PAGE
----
Stop Contributing to your Community FOG

FOG

Fats, oils and grease (FOG) continue to plague sewer systems across the country by reducing sewer line capacity, clogging sewer lines and gumming up wastewater treatment plant works. Part of the reason is that the fats, oils and grease that make up FOG are distinct, entering the sewer system from different sources and possessing unique chemical makeups.

Animal fats and tallows are generally introduced from manufacturing or rendering facilities and can harden in pipes over time, limiting sewer capacity and impacting sewer component longevity.  FOG can be introduced from food service establishments as well as residential users.   The best strategy for reducing FOG problems remains source control, through a combination of mechanical separators, and regulatory and educational efforts.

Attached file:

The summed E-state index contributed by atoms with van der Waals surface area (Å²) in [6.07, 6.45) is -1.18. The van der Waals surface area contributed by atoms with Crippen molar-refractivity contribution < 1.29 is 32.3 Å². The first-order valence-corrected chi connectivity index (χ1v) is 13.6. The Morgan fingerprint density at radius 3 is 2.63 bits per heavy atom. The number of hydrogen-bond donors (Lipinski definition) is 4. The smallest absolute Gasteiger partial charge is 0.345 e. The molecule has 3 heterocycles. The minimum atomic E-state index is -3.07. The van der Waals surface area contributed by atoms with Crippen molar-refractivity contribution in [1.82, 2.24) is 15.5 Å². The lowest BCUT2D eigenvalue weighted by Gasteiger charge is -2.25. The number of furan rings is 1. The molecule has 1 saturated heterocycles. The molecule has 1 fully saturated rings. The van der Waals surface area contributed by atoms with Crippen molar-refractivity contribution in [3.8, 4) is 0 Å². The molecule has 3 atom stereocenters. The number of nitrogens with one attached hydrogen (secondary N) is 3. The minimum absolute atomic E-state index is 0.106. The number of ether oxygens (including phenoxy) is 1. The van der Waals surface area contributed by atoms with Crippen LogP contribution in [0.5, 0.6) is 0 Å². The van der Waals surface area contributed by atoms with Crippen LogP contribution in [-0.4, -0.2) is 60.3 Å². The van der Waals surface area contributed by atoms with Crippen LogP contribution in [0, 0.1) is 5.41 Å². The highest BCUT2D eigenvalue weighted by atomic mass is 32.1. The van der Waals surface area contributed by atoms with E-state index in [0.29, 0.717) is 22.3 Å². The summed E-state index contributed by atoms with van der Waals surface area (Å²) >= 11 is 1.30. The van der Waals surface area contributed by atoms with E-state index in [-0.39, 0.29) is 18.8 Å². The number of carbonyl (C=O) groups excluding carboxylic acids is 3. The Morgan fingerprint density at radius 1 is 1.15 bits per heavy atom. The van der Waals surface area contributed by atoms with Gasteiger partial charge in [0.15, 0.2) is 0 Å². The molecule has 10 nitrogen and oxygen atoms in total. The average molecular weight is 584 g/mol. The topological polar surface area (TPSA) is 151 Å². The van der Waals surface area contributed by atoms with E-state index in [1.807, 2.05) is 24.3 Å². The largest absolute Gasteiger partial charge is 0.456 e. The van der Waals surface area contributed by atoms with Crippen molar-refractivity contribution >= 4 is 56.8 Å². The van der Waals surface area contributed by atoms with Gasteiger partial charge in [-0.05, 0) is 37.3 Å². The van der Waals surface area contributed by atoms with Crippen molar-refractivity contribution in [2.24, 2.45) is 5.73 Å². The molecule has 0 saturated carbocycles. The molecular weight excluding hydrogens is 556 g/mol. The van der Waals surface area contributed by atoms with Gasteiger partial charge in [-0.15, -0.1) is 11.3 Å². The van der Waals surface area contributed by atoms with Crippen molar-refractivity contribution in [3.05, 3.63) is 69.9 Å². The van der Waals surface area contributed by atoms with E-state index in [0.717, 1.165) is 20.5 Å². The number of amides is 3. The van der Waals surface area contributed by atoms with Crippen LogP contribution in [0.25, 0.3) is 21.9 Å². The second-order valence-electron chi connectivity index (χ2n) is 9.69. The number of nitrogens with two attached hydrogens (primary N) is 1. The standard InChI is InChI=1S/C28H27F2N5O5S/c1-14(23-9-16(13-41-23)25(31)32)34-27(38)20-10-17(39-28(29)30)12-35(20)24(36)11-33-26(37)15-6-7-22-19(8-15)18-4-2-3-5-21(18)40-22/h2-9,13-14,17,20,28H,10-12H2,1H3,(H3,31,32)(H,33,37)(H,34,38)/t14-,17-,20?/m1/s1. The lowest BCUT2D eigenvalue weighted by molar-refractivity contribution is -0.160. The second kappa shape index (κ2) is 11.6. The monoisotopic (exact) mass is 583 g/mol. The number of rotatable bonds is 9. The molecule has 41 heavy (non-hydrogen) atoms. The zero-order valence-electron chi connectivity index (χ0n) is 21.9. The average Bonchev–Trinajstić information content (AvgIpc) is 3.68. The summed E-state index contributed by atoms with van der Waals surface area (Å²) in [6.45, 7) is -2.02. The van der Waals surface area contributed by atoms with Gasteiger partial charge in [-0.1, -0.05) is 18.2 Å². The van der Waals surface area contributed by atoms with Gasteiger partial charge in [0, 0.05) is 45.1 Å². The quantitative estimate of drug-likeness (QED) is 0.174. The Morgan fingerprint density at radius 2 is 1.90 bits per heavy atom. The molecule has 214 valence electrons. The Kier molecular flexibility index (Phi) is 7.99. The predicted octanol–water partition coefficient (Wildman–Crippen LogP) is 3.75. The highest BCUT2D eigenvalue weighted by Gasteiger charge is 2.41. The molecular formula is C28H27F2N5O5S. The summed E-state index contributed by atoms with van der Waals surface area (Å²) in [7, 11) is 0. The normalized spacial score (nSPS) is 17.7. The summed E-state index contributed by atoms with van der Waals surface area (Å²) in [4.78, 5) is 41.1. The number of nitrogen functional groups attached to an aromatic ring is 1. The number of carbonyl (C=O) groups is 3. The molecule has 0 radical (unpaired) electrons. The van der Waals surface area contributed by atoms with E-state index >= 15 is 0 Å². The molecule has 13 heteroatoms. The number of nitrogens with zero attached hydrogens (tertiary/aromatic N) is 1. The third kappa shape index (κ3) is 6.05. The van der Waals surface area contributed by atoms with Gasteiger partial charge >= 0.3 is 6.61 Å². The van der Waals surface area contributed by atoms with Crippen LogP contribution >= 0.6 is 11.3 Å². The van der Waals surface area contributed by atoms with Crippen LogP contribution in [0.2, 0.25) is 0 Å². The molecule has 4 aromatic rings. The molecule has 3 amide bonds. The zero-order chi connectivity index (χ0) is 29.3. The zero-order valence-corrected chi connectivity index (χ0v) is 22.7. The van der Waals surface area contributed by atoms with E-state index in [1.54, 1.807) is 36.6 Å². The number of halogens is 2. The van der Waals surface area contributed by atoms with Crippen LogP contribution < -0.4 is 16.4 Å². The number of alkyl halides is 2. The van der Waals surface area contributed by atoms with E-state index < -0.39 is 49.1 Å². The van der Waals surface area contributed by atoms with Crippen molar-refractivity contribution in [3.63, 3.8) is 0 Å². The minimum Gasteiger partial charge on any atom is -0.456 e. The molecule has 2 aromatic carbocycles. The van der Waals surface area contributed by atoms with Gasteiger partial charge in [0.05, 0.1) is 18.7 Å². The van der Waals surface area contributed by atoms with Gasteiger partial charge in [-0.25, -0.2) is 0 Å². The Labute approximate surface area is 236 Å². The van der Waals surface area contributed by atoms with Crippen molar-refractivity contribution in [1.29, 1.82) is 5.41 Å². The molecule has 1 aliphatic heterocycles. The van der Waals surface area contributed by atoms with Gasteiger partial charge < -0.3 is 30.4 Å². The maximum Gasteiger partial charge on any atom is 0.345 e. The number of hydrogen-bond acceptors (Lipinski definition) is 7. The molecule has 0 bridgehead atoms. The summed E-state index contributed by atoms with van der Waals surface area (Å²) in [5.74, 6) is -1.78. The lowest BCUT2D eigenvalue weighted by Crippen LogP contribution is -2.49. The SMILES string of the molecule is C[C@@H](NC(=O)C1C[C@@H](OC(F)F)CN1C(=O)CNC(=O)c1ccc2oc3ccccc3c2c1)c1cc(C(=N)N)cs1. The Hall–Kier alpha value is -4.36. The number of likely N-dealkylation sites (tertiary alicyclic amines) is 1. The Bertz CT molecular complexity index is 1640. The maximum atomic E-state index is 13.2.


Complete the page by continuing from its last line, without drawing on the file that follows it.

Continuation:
Many communities require that food service establishments and other related industries employ interceptors to separate FOG at those sources, but many do not. Source control is a major component of industry best practices. Encouraging source control nips the problem before it can become a threat to property and public health.

While additives such as degreasers, emulsifiers, enzymes and bacteria can temporarily break down FOG deposits, they’re only a temporary solution. They are “spot” treatments that will break down FOG or liquefy it long enough to move it further down the sewer line, or into the treatment plant. In many systems, the use of enzymes, emulsifiers and grease gobbling bacteria by businesses is now illegal, because they can disrupt a sewage treatment plant by shifting its pH or introducing the wrong enzyme or bacteria.

FOG may collect in some areas because of poor pipe cleaning and maintenance, pipe defects, pipe sags or root problems. Therefore, the best way of dealing with FOG in sewers is source control, coupled with an effective preventive maintenance program.

Proper maintenance and education are crucial in keeping your establishment “FOG Free.”  It is recommended that key “on site” personnel have FOG Certification, and that you have a qualified service provider work with you on grease trap maintenance to ensure that your facility is “FOG Free” and not contributing to your community’s FOG issues.

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